Why is it in the news?
- Released at COP28 of UNFCCC by the Independent High-Level Expert Group on Climate Finance (IHLEG).
· formed by COP26 Presidency.
· IHLEG is mandated to develop policy options and recommendations to promote investment for the UNFCCC Paris Agreement.
- Global climate finance committed has more than tripled over the last decade, but remains insufficient.
- Climate finance is concentrated in developed economies and China, primarily focused on mitigation rather than adaptation.
- Debt is the predominant form of climate finance, and a significant portion stays within the country of origin.
- Concerns persist about the lack of transparency in measuring and delivering climate finance.
- Advocate for an integrated climate finance framework to meet Paris Agreement goals, involving four sources of finance.
- Domestic public resources: Boost tax revenues, eliminate harmful subsidies, and implement carbon taxation.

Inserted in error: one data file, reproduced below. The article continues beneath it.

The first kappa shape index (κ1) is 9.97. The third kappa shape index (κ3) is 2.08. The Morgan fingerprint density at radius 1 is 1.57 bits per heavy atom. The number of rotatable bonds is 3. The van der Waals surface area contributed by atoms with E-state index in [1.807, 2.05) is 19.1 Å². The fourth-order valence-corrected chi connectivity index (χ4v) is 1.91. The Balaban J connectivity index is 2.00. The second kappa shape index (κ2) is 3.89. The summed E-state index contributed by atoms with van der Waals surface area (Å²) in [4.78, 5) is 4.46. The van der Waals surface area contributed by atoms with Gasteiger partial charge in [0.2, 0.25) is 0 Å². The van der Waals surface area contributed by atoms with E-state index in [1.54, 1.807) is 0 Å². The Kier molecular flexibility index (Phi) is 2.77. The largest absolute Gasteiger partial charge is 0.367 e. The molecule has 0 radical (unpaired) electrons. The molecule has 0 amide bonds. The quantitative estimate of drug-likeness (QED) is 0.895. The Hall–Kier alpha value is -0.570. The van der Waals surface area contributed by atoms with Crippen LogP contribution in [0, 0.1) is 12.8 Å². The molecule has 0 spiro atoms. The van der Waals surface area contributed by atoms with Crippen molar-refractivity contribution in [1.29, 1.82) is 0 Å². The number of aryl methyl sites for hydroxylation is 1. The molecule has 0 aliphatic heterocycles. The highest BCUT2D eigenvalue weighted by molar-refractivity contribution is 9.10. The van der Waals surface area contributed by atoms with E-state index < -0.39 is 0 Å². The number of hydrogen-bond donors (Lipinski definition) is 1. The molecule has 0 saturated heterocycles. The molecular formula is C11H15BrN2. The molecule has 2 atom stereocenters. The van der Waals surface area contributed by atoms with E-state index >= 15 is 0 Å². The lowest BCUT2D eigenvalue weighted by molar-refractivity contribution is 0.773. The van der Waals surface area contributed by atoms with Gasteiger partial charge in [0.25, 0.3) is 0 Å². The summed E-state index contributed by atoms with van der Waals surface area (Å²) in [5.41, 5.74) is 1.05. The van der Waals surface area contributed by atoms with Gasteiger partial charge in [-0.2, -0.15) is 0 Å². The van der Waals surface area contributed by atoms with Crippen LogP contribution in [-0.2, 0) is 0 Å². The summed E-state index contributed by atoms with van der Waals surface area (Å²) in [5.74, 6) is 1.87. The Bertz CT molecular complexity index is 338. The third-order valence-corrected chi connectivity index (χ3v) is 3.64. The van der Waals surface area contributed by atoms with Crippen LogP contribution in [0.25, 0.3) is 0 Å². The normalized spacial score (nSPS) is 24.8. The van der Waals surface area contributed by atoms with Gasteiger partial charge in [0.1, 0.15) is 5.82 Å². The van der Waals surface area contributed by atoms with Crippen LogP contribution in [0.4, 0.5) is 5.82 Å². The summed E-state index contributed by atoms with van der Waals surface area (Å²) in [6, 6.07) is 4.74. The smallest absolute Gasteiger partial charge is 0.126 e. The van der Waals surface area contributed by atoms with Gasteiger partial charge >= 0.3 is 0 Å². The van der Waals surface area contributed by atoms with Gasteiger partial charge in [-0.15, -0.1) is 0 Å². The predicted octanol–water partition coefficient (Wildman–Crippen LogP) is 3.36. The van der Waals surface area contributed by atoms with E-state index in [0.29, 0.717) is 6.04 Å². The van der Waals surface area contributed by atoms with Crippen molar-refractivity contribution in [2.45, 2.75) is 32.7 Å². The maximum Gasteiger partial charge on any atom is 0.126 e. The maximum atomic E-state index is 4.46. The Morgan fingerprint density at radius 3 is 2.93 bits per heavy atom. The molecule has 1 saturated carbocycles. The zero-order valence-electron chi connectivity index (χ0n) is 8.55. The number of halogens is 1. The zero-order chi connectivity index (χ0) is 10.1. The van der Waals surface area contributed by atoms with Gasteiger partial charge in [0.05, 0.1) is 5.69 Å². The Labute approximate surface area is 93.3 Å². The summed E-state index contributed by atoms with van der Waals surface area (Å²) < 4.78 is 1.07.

- Private Finance: Increase by more than 15 times on current levels to meet the needs of Emerging Markets and Developing Countries.
- Multilateral Development Banks: Triple the level of support by 2030, accessing new sources of capital and guarantees with strong shareholder support.
- Concessional Finance: A fivefold increase by 2030, with developed countries leading by tripling the amount of bilateral concessional finance.
|· The UK announced a US$2 billion contribution to the Green Climate Fund (GCF), the world’s largest climate fund established under the Cancun Agreements in 2010, serving as the financial mechanism of the UNFCCC and Paris Agreement.
· The UAE set up ALTERRA, a $30 billion fund dedicated to investing in clean energy and other climate projects worldwide.